Finish Carpenter's Manual

Finish Carpenter's Manual

Finish Carpenter's Manual

by Jim Tolpin

Sample Quote from Book:

"Finish carpenters today do some of the same work their grandfathers and great-grandfathers did 50 or 100 years ago..."


standing moldings, protecting adjacent surfaces, groove wainscot, your pencil compass, running backing, stain grade work, return miter, butt mortise, skirt board, extension jambs, pinch sticks, leg levelers, pitch block, header jamb, running moldings, cope joint, closing board, panel wainscot, frieze board, striker side, jamb stock, scribe parallel, back bevel, jamb level, arched molding

What Customers Had to Say:

Finish Carpenter's Manual by Jim Tolpin

This is the finest "how to" book that I have ever read, regardless of the subject matter or discipline covered. It pre-supposes nothing on the part of the reader; it explains all techincal terms and techiniques that are introduced into any discussion be it simple base moldings or figuring return cuts for window aprons. Most importantly, everything presented is useful to the average woodworker or wannabe woodworker with average talent but above average desire.
The sad truth is that this fine book is but an introduction to a dying art. In attempting to install (my first) window trim I read and re-read all of the passages dealing with measuring the casings, determining the width of the stool (sill?) and, best of all, how to make the necessary cuts for the returns at the ends of the aprons.
At the same time I purchased this book I also purchased "Finish Carpentry" which turned out to be a collection of articles from Fine Homebuilding magazine showing finish carpentry in the homes of the wealthy and the very wealthy including door casings made of molded plaster and arches made of laminated mahogany, both of which I included in my baronial billiards room (I wish!). Fortunately, there was one useful article on scribing that happened to be written by Mr. Tolpin.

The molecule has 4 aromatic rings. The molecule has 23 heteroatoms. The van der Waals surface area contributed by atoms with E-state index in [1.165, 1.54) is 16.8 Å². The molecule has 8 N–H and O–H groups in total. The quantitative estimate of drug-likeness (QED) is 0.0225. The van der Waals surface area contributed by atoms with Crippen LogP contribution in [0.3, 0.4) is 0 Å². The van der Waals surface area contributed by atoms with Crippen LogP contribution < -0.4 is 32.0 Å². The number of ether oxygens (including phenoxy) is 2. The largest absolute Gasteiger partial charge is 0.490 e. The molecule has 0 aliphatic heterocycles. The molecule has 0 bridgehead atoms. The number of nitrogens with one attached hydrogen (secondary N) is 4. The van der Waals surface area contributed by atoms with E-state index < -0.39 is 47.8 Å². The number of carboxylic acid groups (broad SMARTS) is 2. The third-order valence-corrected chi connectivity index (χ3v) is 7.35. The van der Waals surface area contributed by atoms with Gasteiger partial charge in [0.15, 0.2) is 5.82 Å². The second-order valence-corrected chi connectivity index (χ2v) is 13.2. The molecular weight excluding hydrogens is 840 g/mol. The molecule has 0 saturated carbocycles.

I recommend Mr. Tolpin's "Finish Carpenter's Manual" with great enthusiasm.


Carpenter? Own this book

The "Finish Carpenter's Manual" is for any carpenter from apprentice to experienced journeyman that wants to keep up-to-date in the field of finish work from prep work to installation.
The "Finish Carpenter's Manual" is a rare find, and deserves Amazon's highest rating of 5 Stars.


Best "How-To Manual" I own

This book is a great recource for professional finish carpenters learning the trade. Step by step instructions help simplify common finish carpentry tasks, each section contains a list of man-hours per job to aid in bidding and the book lay out is very friendly.


Starting a New Carpentry Business, This Is The Book To Get

I started a new carpentry business a while ago. This book really helped me out. Business wise, from figuring manhours, to giving job estimates and to actualy earning money. Skillfull tips such as scribing a jambless window sill and coping crown moulding. I've read many books on this topic, but I have to say this is one of the "best".


Great Business Advice

I am a retired aerospace engineer experiencing a "second life" as a woodworker/carpenter. Of all the finish carpentry books I have looked at, this one is better suited to the person going into the business (I am contemplating it). It offers a decent overview of the range of projects a carpenter will be called upon to do, and serves as a good general reference, though it takes on too wide a scope to go into much detail on all the topics it tackles. However, the last chapter, "Setting Up a Subcontractor Finishwork Business," is worth the cost of the book for someone who wants to learn about contracts, billing, and some of the management issues involved, which may be even more intimidating than the hands-on work. If you really get serious about the business, however, be sure to check out David Gerstel's "Builder's Guide to Running a Successfil Construction Company."


The title says it all

This book is outstanding. It has already paid for itself many times over. If you're doing a finish carpentry project or even contracting one out, then this should be required reading.

This is a well-written manual that covers all aspects of finish carpentry including pricing your work. The advice is sound and this book has saved me from making a number of mistakes. The best part is that Mr. Tolpin is a fine writer and he even manages to make this an interesting read.

If you're interested in finish carpentry this is a great book for you. I read this book while a contractor was building a house for me -- I learned enough to get him to correct some framing and drywall problems that would have hurt me later. I also learned what to do before the drywall went on to save myself time when I added the chair and crown moldings.

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Tuesday, 2005-04-26 21:42